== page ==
Faculty Focus: Joshua Radke, MD

Date: Monday, June 4, 2018

Joshua Radke, MDWhat is your hometown?

I grew up in Clinton, IA.

How/when did you become interested in science and/or medicine?

I think that being a doctor was the first real career that I was interested (not counting the standard fireman, astronaut, etc. that every little boy wants to be at some point). I never really had a very good answer to this question during the interview trail for medical school, either! I was always interested in science, and as a kid, being a doctor seemed like it was a great job, and doctors were well respected. So medicine seemed like a way to use my interest in science and have a decent job.

When did you join the University of Iowa faculty?

I started in August 2017.

How or why did you choose to join the faculty at the University of Iowa?

It was combination of things, and the job just happened to come up at the right time. We were living in California after finishing our residency and fellowship training in Sacramento, and we had just had a kid. My wife and I met in medical school here at Iowa (MD class of 2009), are both originally from Iowa, and coming back to Iowa had never really been in the plan, since we had finally escaped! But we were vacationing with a group of med school friends, which included Dan Runde who works in the Emergency Department as well. He had mentioned that the department was looking for a Toxicologist. We initially brushed it off as not anything we would be interested in. But over the next few weeks we thought about it a little more, and it seemed to make a little more sense. We weren’t totally happy with either of our jobs in Sacramento, I wasn’t doing much Toxicology, and we thought that it would certainly be nice to be a little closer to family. So we came out and interviewed, and both of the jobs sounded like a great fit, and here we are! We definitely haven’t regretted the move. My colleagues are great, as are the residents and department as a whole. Plus, now I’ve got plenty of time set aside for Toxicology and have been starting a service from the ground up, so I can essentially make the program what I want it to be.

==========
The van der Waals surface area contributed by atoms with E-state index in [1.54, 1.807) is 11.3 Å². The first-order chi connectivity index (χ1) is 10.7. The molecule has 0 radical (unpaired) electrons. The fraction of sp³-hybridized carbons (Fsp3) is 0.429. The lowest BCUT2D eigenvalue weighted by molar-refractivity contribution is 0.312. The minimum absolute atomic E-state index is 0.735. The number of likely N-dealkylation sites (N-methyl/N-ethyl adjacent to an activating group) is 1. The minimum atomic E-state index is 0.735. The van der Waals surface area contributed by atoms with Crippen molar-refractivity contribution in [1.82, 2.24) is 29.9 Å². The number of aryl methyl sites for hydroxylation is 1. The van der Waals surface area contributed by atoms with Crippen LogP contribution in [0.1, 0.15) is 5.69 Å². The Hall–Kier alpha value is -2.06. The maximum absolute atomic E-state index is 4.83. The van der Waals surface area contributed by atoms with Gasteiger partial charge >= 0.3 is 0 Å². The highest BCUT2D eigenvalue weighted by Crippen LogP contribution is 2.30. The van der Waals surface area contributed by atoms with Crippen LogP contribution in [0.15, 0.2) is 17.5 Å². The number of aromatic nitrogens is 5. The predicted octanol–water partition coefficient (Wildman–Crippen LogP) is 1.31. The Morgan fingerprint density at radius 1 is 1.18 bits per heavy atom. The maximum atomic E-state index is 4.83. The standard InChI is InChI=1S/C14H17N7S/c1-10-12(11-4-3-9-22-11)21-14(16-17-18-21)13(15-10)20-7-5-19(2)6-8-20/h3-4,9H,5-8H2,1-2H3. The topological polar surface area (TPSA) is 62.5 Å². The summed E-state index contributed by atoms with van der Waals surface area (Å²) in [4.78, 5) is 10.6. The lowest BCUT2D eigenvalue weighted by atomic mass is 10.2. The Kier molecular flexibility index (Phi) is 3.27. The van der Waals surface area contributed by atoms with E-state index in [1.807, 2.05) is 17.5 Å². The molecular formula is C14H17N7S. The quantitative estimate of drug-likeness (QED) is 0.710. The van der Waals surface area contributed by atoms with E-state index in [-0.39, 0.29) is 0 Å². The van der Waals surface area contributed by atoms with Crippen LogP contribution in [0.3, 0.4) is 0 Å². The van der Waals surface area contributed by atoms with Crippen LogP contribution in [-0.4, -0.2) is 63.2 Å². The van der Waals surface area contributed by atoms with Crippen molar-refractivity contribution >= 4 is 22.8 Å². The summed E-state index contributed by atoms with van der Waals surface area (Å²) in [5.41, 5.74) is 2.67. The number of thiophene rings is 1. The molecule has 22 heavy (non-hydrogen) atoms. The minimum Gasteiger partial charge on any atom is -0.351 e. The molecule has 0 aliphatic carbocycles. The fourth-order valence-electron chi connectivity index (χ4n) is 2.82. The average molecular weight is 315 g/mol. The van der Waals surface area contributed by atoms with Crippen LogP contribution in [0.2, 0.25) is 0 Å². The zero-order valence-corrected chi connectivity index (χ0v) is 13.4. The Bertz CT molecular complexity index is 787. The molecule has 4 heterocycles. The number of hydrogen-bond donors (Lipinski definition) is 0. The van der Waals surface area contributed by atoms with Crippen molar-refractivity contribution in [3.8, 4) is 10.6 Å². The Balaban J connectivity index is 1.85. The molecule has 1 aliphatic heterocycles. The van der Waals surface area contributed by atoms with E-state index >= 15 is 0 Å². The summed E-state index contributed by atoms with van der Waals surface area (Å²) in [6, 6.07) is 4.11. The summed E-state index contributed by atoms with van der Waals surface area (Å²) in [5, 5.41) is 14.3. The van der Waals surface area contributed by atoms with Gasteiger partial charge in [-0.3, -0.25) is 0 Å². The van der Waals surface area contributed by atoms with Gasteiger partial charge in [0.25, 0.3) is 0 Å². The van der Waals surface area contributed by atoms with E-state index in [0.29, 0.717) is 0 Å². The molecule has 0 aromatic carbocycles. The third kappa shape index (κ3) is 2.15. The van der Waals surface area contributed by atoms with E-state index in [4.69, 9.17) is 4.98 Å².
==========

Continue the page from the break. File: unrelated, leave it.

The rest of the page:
Is there a teacher or mentor who helped shape your career?

Mark Sutter, who was my fellowship director, definitely played a big role in where I am today. I had never thought of toxicology when I started residency. After a few shifts with Mark early on in residency, I started to think that maybe Toxicology was a good fit. The way he managed critically ill patients with ease always impressed me, both in the Emergency Department and with Toxicology. He was always a role model for me in how to approach a sick patient. And he truly made me feel like I was part of a family during fellowship. He was always willing to help me out and give advice, whatever the situation.

How do you see your faculty role impacting medicine and/or science?

While I’m a little early in my career to think about impacting medicine or science as a whole, I definitely hope to have an impact on medicine here at the University. One way I hope to do that is just to provide good Toxicology education to the residents. Certainly to the Emergency Medicine residents, but to other residents throughout the hospital as well. Maybe even start a fellowship at the University. I also want to help hospital throughput by improving resource utilization for toxicology patients.

What is the biggest change you've experienced in your field since you were a student?

The biggest change has probably been the huge push to focus on evidence-based medicine which goes hand-in-hand with all of the available online resources. EBM ensures that we are doing what’s right for our patients, not just doing what we learned in residency. And with all the podcasts, FOAM/FOAMed (Free Open Access Medical education), and websites available for Emergency Medicine, it has been easy to stay up to date on the latest literature even when I was out in the community.

What one piece of advice would you give to today's students?

Make time for yourself. No one else is going to do that for you, and you have the rest of your life to work. A good work/life balance is important for any job, especially medicine.

In what ways are you engaged in professional activities outside the University (i.e. population based research, mentoring high school students, sharing your leadership/ expertise with organizations or causes, speaking engagement off campus, etc.)?

I haven’t had many chances to do much outside the University (yet!). I have done quite a bit of education for other departments within the University, however. I’ve done several lectures for pharmacy classes as well as other specialties at the hospital. I have done some lectures for EMS groups in Montana and will be helping out with EMS here at UIHC. I also work alongside the Iowa Poison Control Center to manage any poisoned patients at the University.

What are some of your outside (personal) interests?

Where to begin! My most recent hobby is beekeeping. I have my first 2 hives this year! Other hobbies include cycling (mountain, touring, and road), skiing in the winter, canoeing/kayaking, camping, hiking, gardening, brewing beer, traveling the world, and playing the guitar. And, of course, hanging out with my family. We currently have a son and one dog, and will be having a baby girl in late June!